Now residing in Singapore, Eduardo Saverin is giving up his U.S. citizenship. It seems he will have quite the tax saving due to this move.
Bloomberg is reporting that Brazilian-born Saverin (30) renounced his U.S. citizenship in September last year.
This move is apparently not out of the ordinary these days. RT reported some time ago that in 2011 alone, at least 1,788 Americans renounced their U.S. citizenship, which is more than the totals for 2007, 2008 and 2009 together.
Why are people giving up their U.S. citizenship? Its actually quite simple.
In a report published in 2011, the IRS explained, “The complexity of international tax law, combined with the administrative burden placed on these taxpayers, creates an environment where taxpayers who are trying their best to comply simply cannot. For some, this means paying more US tax than is legally required, while others may be subject to steep civil and criminal penalties. For some US taxpayers abroad, the tax requirements are so confusing and the compliance burden so great that they give up their US citizenship.”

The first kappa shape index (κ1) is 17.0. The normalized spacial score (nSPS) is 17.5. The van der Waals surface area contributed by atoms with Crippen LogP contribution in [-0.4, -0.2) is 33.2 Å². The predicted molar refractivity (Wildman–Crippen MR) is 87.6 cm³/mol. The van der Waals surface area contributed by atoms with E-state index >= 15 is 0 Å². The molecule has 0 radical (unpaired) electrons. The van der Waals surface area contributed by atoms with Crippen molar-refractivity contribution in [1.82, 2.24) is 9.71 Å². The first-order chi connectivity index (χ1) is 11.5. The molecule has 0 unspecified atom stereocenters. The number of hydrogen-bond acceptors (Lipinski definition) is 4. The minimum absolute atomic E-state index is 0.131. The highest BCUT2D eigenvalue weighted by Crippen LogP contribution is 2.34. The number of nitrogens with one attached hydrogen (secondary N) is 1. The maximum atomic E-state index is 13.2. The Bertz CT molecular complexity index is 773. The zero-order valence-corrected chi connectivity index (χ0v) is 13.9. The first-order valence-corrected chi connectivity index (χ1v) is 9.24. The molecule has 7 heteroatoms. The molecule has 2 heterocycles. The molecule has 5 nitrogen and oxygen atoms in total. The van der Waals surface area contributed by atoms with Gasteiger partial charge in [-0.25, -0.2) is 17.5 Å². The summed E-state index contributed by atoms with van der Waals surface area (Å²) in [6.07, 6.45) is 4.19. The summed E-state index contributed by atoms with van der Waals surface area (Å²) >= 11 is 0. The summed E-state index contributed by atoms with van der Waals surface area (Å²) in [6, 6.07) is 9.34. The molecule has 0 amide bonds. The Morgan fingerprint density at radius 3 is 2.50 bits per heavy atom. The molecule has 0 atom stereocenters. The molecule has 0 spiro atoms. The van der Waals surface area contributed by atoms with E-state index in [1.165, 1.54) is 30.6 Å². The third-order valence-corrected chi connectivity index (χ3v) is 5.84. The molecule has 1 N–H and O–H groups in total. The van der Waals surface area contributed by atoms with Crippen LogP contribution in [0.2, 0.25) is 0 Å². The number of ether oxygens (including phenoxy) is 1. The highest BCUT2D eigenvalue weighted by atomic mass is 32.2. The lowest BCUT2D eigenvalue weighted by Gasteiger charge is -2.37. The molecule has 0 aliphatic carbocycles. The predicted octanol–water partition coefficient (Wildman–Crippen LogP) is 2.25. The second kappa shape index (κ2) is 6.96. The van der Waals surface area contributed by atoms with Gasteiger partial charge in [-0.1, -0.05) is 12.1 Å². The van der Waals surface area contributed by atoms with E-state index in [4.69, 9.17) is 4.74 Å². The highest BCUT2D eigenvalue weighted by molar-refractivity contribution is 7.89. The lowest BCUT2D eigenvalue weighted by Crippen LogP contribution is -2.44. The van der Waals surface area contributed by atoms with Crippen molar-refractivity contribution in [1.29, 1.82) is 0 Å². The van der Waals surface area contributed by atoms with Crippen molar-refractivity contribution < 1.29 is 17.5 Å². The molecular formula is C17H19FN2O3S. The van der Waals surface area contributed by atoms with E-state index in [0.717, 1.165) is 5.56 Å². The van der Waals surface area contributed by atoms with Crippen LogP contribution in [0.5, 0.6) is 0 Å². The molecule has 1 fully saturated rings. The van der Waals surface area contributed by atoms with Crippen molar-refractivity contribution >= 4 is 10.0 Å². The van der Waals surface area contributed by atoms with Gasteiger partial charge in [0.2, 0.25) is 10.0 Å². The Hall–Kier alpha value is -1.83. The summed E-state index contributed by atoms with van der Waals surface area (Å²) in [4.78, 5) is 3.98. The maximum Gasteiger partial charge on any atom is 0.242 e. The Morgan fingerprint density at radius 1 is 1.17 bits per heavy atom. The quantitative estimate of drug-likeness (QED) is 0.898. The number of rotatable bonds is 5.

Yes, U.S. citizens living abroad still have to pay tax to Uncle Sam and it gets complicated.
Saverin is living in Singapore and he is unsure when he will return to the U.S. With the sale of shares in Facebook, Saverin can anticipate up to $3,4 billion passing into his banking account. By renouncing his citizenship, Saverin stands to save a lot of that money from being taken by the IRS.
A spokesman for Saverin told Bloomberg, “Eduardo recently found it more practical to become a resident of Singapore since he plans to live there for an indefinite period of time.”
Earlier this month the Wall Street Journal ran an article about Saverin and his move to Singapore, but the issue of his citizenship didn't come up.
According to WSJ, Saverin did not respond to multiple interview requests.
Reuven S. Avi-Yonah of the University of Michigan's international tax program told Bloomberg that Saverin's renouncing his U.S. citizenship is "a very smart idea" from a tax standpoint.
While Saverin parted ways with the company in 2004, his stake in Facebook remains at around 4%, which in the current IPO situation is valuable.